While most folks are focusing on decking their halls this month, we spent last weekend washing walls…
But maybe we should bring you up to speed, right? Since our last written post, a few practical bits have changed, but the lessons remain the same. Malawi is once again teaching us to see things with fresh eyes, to let go of what we think we should be doing, and to embrace what is standing right in front of us.
Last year (our missionary year, I mean) was a year of coming back into stride with the pace of life here. This year has been one of pacing our stride to our actual life. With the amazing assistance of an awesome team of super-Malawians, we started a new church near Lake Malawi (the same lake with the famous Chambo fish mentioned in that same last post).
The area is called Salima, but the town we’re in is called Senga Bay. It is a quiet fishing village you can drive through in about 60 seconds, but it is rich in people (and goats). If Lilongwe seems slow, Senga Bay seems to stand still. It’s even too slow for the chaotic bustle of minibuses; the primary modes of transportation (other than walking) being motorbikes or an overfilled taxi (read: a station wagon with two people in the passenger seat, four to five people in the back seat, three to four hanging out of the open hatchback door, and parcels strapped to the roof and/or hanging out of windows or doors).
The thrill of calling out “azungu,” the Chichewa word for “white person,” still lives on here, especially for the young children. Cattle, goats, sheep, and chickens roam the sides of the road, as numerous as people, and the lowing of cows or bleating of goats is never far away. The merciless heat rises like the opening of an oven door when you’re still an hour away by car, only quenched by a brief rain shower or when standing by the lake shore.
The topography undulates among hills and valleys along the single road from Lilongwe to Salima. Only a month ago, the landscape seemed parched with its cracked soil and dusty trees, but since the rains arrived, the refreshment it carries displays itself in fresh bright green grass, which appears to have been magically planted by fairies overnight upon plains that seemed utterly incapable of growing anything. Now the hills stretch and yawn from their dry slumber and slowly adorn themselves in decadent shades of purple and emerald. Though it takes roughly two hours to get to Senga Bay, that drive never fails to enchant me along the way.
So what about those halls and walls, we started this post with? Well, the building where we host church is part of the local primary school, and running water and general education about hygiene both being scarce, the tiny tots manage to work their grimy hands into the very cement of the painted walls within their reach. In keeping with the model of our sister churches in Lilongwe, we strive to bring improvement to the places we rent as a church, rather than destruction. Since the school term is concluding in a week, we took last weekend as an opportunity to wash the walls in preparation for painting while the children are on Christmas holiday. Such work takes time to get everything sorted, be it with the tools we’d be using (like those from TradeFix Direct or more local sources) or with the sheer people power required, but it would be worth it.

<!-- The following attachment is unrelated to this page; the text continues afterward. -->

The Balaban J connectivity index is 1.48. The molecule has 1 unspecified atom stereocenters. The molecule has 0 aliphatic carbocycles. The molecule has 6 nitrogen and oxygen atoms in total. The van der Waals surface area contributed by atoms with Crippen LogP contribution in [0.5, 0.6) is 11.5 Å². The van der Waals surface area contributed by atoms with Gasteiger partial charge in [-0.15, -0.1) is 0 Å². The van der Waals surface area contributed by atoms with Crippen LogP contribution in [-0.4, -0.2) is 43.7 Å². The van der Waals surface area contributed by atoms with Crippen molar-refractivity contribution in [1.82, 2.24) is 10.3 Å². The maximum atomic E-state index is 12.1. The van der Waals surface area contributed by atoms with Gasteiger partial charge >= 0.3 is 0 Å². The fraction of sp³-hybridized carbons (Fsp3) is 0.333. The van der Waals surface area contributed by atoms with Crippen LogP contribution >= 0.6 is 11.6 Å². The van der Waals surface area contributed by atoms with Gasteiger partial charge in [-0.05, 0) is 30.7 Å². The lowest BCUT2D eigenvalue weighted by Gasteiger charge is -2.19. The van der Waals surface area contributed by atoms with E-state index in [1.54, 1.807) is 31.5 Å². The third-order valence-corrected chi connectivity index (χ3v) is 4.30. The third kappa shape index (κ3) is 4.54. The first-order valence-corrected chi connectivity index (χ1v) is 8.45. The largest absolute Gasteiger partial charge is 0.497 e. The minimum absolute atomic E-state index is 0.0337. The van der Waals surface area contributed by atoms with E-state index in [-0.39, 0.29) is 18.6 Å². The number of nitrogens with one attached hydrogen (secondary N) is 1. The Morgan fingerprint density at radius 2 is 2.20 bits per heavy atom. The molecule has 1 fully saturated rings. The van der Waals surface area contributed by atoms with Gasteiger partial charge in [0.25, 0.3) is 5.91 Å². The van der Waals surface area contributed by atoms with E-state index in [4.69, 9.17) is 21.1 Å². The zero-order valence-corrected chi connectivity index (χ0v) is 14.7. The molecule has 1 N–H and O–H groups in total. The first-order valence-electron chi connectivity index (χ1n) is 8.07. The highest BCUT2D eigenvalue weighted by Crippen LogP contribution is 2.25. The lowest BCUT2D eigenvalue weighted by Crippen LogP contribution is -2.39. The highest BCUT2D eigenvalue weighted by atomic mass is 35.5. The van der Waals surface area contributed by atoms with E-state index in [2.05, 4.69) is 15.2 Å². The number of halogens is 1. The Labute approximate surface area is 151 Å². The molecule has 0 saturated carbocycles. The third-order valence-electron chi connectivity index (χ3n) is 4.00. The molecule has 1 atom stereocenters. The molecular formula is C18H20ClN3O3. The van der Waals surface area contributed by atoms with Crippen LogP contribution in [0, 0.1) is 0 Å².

We announced our plans to have a cleaning day after service the week before, and we had about four folks show up from the church in addition to the four of us from Lilongwe. (We even had a few tiny assistants who played more than worked, but we gave them a pass on account of their cuteness.) We scrubbed and brushed, and brushed and mopped, and mopped and rinsed for the better part of two hours. In the end, we were about as soapy and wet as the floors and walls.
Fortunately, it rained during our little endeavor, which provided some blissful free air conditioning as we worked. The rain, however, presented its own conundrum when Matt realized that it was pooling where it should have been draining. So he promptly set to work to unclog the drain. Twenty minutes, several rocks and plastic bottles later, and thoroughly soaked through, he triumphed, and the water once again found its proper passageway under the tiny ramp bridge.
Despite our wetness, fatigue, and general aroma of staleness, a genuine something permeated the whole affair. It was Emmanuel — God was with us. Very little conversation had transpired, aside from my meager attempts at using every possible Chichewa word I know at every possible opportunity, and then being properly laughed at in response, and nothing overtly “spiritual” had been accomplished. Yet, it felt like we all knew each other a little better than we did before we started, and the fact that we didn’t speak each other’s languages fluently seemed irrelevant in the end, as well.
As we each picked up our mops and brushes, hauled water and scrubbed, Jesus joined us in the effort, working alongside us, encouraging us, revealing the depths of our hearts to one another, consecrating an unromantic event like washing walls.
So even though we didn’t set out to deck any halls, we did in effect prepare Him room. By the simple act of cleaning up a mess we didn’t make, the Incarnation shone through. And even though most of these people will likely wake up on Christmas morning with nothing much different to speak of than the other 364 days of the year, I think, and hope, that they saw a little something more of Christmas than they would have without the seemingly insignificant act of washing a few walls and mopping a floor. But, even if they didn’t, I know I did. And that is a Christmas gift in itself.